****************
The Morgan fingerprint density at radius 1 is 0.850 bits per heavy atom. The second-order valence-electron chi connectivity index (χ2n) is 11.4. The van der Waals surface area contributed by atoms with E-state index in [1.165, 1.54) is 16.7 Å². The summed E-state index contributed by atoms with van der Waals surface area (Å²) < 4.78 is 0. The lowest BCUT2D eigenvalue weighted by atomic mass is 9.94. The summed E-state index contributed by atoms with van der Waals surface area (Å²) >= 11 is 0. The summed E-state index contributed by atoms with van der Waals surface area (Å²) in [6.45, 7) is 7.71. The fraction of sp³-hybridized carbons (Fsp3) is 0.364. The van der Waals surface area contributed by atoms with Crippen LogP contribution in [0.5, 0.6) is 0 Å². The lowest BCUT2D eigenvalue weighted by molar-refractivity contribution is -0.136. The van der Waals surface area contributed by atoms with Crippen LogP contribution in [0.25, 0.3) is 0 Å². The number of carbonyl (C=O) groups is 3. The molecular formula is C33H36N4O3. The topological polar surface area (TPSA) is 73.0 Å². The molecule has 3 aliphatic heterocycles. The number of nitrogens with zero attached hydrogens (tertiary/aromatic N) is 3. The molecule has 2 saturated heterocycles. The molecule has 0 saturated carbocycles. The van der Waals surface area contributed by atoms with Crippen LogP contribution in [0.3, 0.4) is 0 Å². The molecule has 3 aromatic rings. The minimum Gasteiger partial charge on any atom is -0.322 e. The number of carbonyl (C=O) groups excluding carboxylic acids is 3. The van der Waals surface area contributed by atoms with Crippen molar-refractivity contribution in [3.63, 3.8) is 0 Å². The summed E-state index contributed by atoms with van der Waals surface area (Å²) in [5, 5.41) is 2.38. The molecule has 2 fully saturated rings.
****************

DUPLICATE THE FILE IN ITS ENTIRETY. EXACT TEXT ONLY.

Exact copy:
The Morgan fingerprint density at radius 1 is 0.850 bits per heavy atom. The second-order valence-electron chi connectivity index (χ2n) is 11.4. The van der Waals surface area contributed by atoms with E-state index in [1.165, 1.54) is 16.7 Å². The summed E-state index contributed by atoms with van der Waals surface area (Å²) < 4.78 is 0. The lowest BCUT2D eigenvalue weighted by atomic mass is 9.94. The summed E-state index contributed by atoms with van der Waals surface area (Å²) >= 11 is 0. The summed E-state index contributed by atoms with van der Waals surface area (Å²) in [6.45, 7) is 7.71. The fraction of sp³-hybridized carbons (Fsp3) is 0.364. The van der Waals surface area contributed by atoms with Crippen LogP contribution in [0.5, 0.6) is 0 Å². The lowest BCUT2D eigenvalue weighted by molar-refractivity contribution is -0.136. The van der Waals surface area contributed by atoms with Crippen LogP contribution in [0.25, 0.3) is 0 Å². The number of carbonyl (C=O) groups is 3. The molecular formula is C33H36N4O3. The topological polar surface area (TPSA) is 73.0 Å². The molecule has 3 aliphatic heterocycles. The number of nitrogens with zero attached hydrogens (tertiary/aromatic N) is 3. The molecule has 2 saturated heterocycles. The molecule has 0 saturated carbocycles. The van der Waals surface area contributed by atoms with Crippen LogP contribution in [0.3, 0.4) is 0 Å². The molecule has 3 aromatic rings. The minimum Gasteiger partial charge on any atom is -0.322 e. The number of carbonyl (C=O) groups excluding carboxylic acids is 3. The van der Waals surface area contributed by atoms with Crippen molar-refractivity contribution in [3.63, 3.8) is 0 Å². The summed E-state index contributed by atoms with van der Waals surface area (Å²) in [5, 5.41) is 2.38. The molecule has 2 fully saturated rings.